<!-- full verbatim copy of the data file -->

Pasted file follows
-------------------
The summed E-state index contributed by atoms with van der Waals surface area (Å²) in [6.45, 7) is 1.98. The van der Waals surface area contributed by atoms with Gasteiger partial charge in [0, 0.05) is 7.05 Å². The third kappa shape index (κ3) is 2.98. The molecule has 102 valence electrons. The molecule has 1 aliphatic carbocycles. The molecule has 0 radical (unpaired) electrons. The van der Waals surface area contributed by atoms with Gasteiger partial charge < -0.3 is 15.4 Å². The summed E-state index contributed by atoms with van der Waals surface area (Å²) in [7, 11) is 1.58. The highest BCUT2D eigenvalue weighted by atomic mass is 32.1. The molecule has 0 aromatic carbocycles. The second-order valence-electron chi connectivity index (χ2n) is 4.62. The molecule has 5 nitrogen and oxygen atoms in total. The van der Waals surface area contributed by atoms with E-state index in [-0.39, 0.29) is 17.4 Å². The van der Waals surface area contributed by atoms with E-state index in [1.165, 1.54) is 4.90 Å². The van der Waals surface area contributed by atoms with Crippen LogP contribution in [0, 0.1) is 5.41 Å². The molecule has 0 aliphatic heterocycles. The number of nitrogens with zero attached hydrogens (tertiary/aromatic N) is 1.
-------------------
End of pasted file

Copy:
The summed E-state index contributed by atoms with van der Waals surface area (Å²) in [6.45, 7) is 1.98. The van der Waals surface area contributed by atoms with Gasteiger partial charge in [0, 0.05) is 7.05 Å². The third kappa shape index (κ3) is 2.98. The molecule has 102 valence electrons. The molecule has 1 aliphatic carbocycles. The molecule has 0 radical (unpaired) electrons. The van der Waals surface area contributed by atoms with Gasteiger partial charge < -0.3 is 15.4 Å². The summed E-state index contributed by atoms with van der Waals surface area (Å²) in [7, 11) is 1.58. The highest BCUT2D eigenvalue weighted by atomic mass is 32.1. The molecule has 0 aromatic carbocycles. The second-order valence-electron chi connectivity index (χ2n) is 4.62. The molecule has 5 nitrogen and oxygen atoms in total. The van der Waals surface area contributed by atoms with E-state index in [-0.39, 0.29) is 17.4 Å². The van der Waals surface area contributed by atoms with E-state index in [1.165, 1.54) is 4.90 Å². The van der Waals surface area contributed by atoms with Crippen LogP contribution in [0, 0.1) is 5.41 Å². The molecule has 0 aliphatic heterocycles. The number of nitrogens with zero attached hydrogens (tertiary/aromatic N) is 1.